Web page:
“Roger Sergeant,” I responded.
“That’s a GO Ranger,” he replied, meaning I had passed that patrol.
I think about that moment often, because I’ve been in the proverbial shit many times since then, whether in the military, in life, or in business, and while the challenges have been varied, the answer is always the same – keep putting one foot in front of the other.
Another thing that Stoicism and the military both foster is the importance of a disciplined routine. Can you tell us about yours? What’s your day look like?
My twitter profile reads aspiring stoic for a reason. This is a major hole in my game. When I start something, I have a tendency to race until it’s done. I’ll do four consecutive 15-18 hour days and then crash for two days one week, and then have five 10-hour days the next week, and then run 18 hour days nonstop during the holidays. Once I get going on something and I feel like I hit my stride and am making progress, I just prefer not to stop. I know this is not optimal, but I’m north of 40 and I don’t think I’m going to change this aspect of who I am.
What I do in my work life though, is I start everyday with a set of goals that I put on my whiteboard so they stay with me throughout the day. Whether my day starts at 7:00am because I wanted to be in before everyone else or it starts at 10:30am because I slept in after working late the night before, I have a clear progression of what I want to get done. If the task is big, I make sure that I break it down into pieces so that I can check off parts of the task daily. Knocking out the checklist ensures progression and movement forward and keeps me from letting myself wallow in feelings of being overwhelmed or stagnant.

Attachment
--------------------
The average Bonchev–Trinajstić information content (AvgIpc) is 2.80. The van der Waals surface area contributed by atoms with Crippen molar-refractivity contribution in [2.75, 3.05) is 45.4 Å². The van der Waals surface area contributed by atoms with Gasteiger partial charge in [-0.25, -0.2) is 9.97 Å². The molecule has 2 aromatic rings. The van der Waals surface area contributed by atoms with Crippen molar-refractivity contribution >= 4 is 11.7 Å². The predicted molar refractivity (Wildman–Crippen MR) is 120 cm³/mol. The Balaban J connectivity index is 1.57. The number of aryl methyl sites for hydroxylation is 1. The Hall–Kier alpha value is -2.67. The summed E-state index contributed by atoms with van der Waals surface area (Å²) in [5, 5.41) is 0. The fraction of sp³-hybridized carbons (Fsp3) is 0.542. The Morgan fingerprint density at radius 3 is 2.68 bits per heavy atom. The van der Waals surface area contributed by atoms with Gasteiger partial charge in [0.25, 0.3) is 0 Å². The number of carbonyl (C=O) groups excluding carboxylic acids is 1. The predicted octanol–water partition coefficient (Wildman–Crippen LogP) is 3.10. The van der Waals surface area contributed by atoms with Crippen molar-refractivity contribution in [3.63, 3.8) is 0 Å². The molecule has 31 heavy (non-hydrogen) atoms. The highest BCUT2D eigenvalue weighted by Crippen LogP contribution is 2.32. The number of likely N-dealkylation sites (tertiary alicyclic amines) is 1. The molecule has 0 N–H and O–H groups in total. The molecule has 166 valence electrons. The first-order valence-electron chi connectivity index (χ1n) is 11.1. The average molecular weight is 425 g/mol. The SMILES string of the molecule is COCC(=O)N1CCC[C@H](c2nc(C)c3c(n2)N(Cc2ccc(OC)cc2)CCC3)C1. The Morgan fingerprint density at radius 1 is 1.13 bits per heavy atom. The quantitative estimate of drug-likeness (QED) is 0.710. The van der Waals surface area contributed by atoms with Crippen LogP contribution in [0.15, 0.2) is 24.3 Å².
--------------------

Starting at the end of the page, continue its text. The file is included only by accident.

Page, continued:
If left to my own devices I have a tendency to move towards being a workaholic. So to guard against that, one thing I do pretty well in my personal life is signpost key events in my week. On Mondays I teach kids and adult wrestling, so no matter how grizzly work is, I’m at the gym from 5-8:30pm. My daughter does both classes, so it’s a fun thing we get to do together. Wednesday I teach Judo. Thursday, my wife Suzy and I have date night, where we both try to forget the pace of our lives for a few hours. Saturday I go shooting with my wife, my buddy Matt Phinney, and whoever wants to join us. We’ll drop 500 rounds each, call it a day, and then grab tacos with the kids. Sunday, I have a private lesson with Mazi Heydary (https://www.chapelhilljiujitsu.net/), my awesome jiujitsu instructor and mentor. Then I jump into open mat and try to find the guys who can beat the crap out of me to roll with, because I have to get my suffering in and push the coward inside me past my breaking point. Saturday and Sunday afternoons and nights are for the kids. If I do any work those days, it is after they go to bed for the night. So those signposts are what keep me sort of on the disciplined stoic path. The fact that sleep is sometimes negotiable keeps me off of it.
Which one of the Stoics is your favorite? Do you have a favorite Stoic quote? Any Stoic practices you’ve adopted in your own life?
As a New Englander, I have to say it’s a 50/50 tie between Bill Belichick and Tom Brady!
But if I have to give a more serious answer, it’s between Marcus Aurelius and George Washington. With Washington, I have a hard time thinking about a person in history who has been up against a greater challenge, and still held himself to a high and noble standard, while inspiring those around him. He was up against the greatest military the world had ever seen, his soldiers were undisciplined, unpaid, and starving. The civilian populace was not helping the way one would expect. His political rivals were trying to supplant him. His personal fortune was dwindling and in dire straits. Yet he held steadfast and accomplished the impossible. And then, in his most impressive act, relinquished power.
With Marcus Aurelius, it’s more about his profound wisdom. Here’s the most powerful guy in the world and he is still taking the time to essentially remind himself to do the right thing. Meditations is such a work of art because he wasn’t writing it for others, so it was honest in a way that is much harder when you know you’ll be judged for your work. He’s telling himself not to be a dick. Not to be big headed. To remember that he will soon be forgotten, just like everyone else. It’s just really an impressive work that’s been very important to me, both when things have been very good for me and for when they’ve been very bad.